If you’re unsure about whether to share something, let it sit for 24 hours. Put it in a drawer and walk out the door. The next day, take it out and look at it with fresh eyes. Ask yourself, “Is this helpful? Is it entertaining? Is it something I’d be comfortable with my boss or my mother seeing?”

There’s nothing wrong with saving things for later. The SAVE AS DRAFT button is like a prophylactic—it might not feel as good in the moment, but you’ll be glad you used it in the morning.

This post is an excerpt from my book, Show Your Work!

The shape of days

i had a rough day

Kurt Vonnegut thought every story has a shape that can be graphed —  each has a beginning and an end (plotted on the x-axis) and every character goes through “good fortune” and “ill fortune” (plotted on the y-axis). I put a bunch of them together for this chart in Show Your Work!:

kurt vonnegut's story graphs

I think our days have shapes, too — each has a beginning and an end, and we go through good and ill fortune as it progresses. [Read more…]

Why my book isn’t just for “creatives”

One thing that keeps coming up over and over on this tour is that Show Your Work! is not just a book for “creatives.” (I hate that word as a noun, btw.) It’s a book for anybody doing any kind of work that they want to get noticed.

We’re not all artists or astronauts. A lot of us go about our work and feel like we have nothing to show for it at the end of the day. But whatever the nature of your work, there is an art to what you do, and there are people who would be interested in that art, if only you presented it to them in the right way. In fact, sharing your process might actually be most valuable if the products of your work aren’t easily shared, if you’re still in the apprentice stage of your work, if you can’t just slap up a portfolio and call it a day, or if your process doesn’t necessarily lead to tangible finished products.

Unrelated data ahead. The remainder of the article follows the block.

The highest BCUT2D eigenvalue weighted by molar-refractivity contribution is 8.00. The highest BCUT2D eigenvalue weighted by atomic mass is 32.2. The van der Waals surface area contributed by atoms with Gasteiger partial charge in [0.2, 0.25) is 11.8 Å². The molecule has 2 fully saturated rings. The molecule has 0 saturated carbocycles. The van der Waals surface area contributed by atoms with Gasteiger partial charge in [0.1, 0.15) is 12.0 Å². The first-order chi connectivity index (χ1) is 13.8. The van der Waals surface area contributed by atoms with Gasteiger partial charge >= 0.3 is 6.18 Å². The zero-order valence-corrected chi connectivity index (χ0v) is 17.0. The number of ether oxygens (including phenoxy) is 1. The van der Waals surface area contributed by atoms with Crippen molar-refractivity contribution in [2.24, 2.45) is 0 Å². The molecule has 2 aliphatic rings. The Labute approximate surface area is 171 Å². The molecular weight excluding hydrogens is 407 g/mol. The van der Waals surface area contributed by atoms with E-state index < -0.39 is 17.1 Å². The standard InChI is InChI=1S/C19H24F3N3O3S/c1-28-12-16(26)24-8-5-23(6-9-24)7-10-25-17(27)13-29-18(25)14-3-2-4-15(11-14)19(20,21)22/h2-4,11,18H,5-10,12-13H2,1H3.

[Read more…]

Show Your Work! is out in the world

Show Your Work! is out in paperback and ebook Thursday, March 6th at bookstores everywhere, including Amazon, B&NPowell’s, iBooks, eBooks.com, and your local indie bookstores.

If you want a signed copy, order one from BookPeople here in Austin, Texas. They ship everywhere. (Here’s video of me signing the last batch.)

I’ll be headed out on tour in late March. Dates here.

To get a feel for what the book is about, check out this excerpt on Medium: “10 Ways To Share Your Creativity.”

Here’s what people are saying on Twitter.

If you’ve already received your copy, please consider writing a review for AmazonGoodreads, or your personal blog! Everything helps.

Thanks so much! Follow me on Twitter for updates: @austinkleon